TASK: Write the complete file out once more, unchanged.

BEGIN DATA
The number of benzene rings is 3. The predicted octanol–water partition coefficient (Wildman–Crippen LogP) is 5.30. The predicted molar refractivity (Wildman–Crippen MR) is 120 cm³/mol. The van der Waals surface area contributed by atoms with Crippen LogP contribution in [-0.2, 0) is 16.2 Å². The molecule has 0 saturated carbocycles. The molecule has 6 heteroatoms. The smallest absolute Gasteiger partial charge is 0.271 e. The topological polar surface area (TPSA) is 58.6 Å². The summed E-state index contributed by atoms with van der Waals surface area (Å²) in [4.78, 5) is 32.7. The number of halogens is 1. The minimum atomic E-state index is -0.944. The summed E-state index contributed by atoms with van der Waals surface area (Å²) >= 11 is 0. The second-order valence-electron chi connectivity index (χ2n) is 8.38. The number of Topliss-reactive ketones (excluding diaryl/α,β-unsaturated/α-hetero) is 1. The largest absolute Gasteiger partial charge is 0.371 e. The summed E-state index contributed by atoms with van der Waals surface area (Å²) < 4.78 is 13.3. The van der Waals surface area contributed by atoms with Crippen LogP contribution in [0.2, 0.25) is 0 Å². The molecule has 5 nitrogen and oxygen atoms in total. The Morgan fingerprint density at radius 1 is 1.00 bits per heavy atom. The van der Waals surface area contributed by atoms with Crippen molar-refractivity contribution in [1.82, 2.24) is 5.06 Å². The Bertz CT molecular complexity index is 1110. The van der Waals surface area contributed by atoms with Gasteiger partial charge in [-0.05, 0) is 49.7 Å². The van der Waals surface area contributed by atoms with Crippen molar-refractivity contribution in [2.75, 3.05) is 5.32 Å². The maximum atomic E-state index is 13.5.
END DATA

The number of benzene rings is 3. The predicted octanol–water partition coefficient (Wildman–Crippen LogP) is 5.30. The predicted molar refractivity (Wildman–Crippen MR) is 120 cm³/mol. The van der Waals surface area contributed by atoms with Crippen LogP contribution in [-0.2, 0) is 16.2 Å². The molecule has 0 saturated carbocycles. The molecule has 6 heteroatoms. The smallest absolute Gasteiger partial charge is 0.271 e. The topological polar surface area (TPSA) is 58.6 Å². The summed E-state index contributed by atoms with van der Waals surface area (Å²) in [4.78, 5) is 32.7. The number of halogens is 1. The minimum atomic E-state index is -0.944. The summed E-state index contributed by atoms with van der Waals surface area (Å²) >= 11 is 0. The second-order valence-electron chi connectivity index (χ2n) is 8.38. The number of Topliss-reactive ketones (excluding diaryl/α,β-unsaturated/α-hetero) is 1. The largest absolute Gasteiger partial charge is 0.371 e. The summed E-state index contributed by atoms with van der Waals surface area (Å²) < 4.78 is 13.3. The van der Waals surface area contributed by atoms with Crippen LogP contribution in [0.2, 0.25) is 0 Å². The molecule has 5 nitrogen and oxygen atoms in total. The Morgan fingerprint density at radius 1 is 1.00 bits per heavy atom. The van der Waals surface area contributed by atoms with Crippen molar-refractivity contribution in [1.82, 2.24) is 5.06 Å². The Bertz CT molecular complexity index is 1110. The van der Waals surface area contributed by atoms with Gasteiger partial charge in [-0.05, 0) is 49.7 Å². The van der Waals surface area contributed by atoms with Crippen molar-refractivity contribution in [2.75, 3.05) is 5.32 Å². The maximum atomic E-state index is 13.5.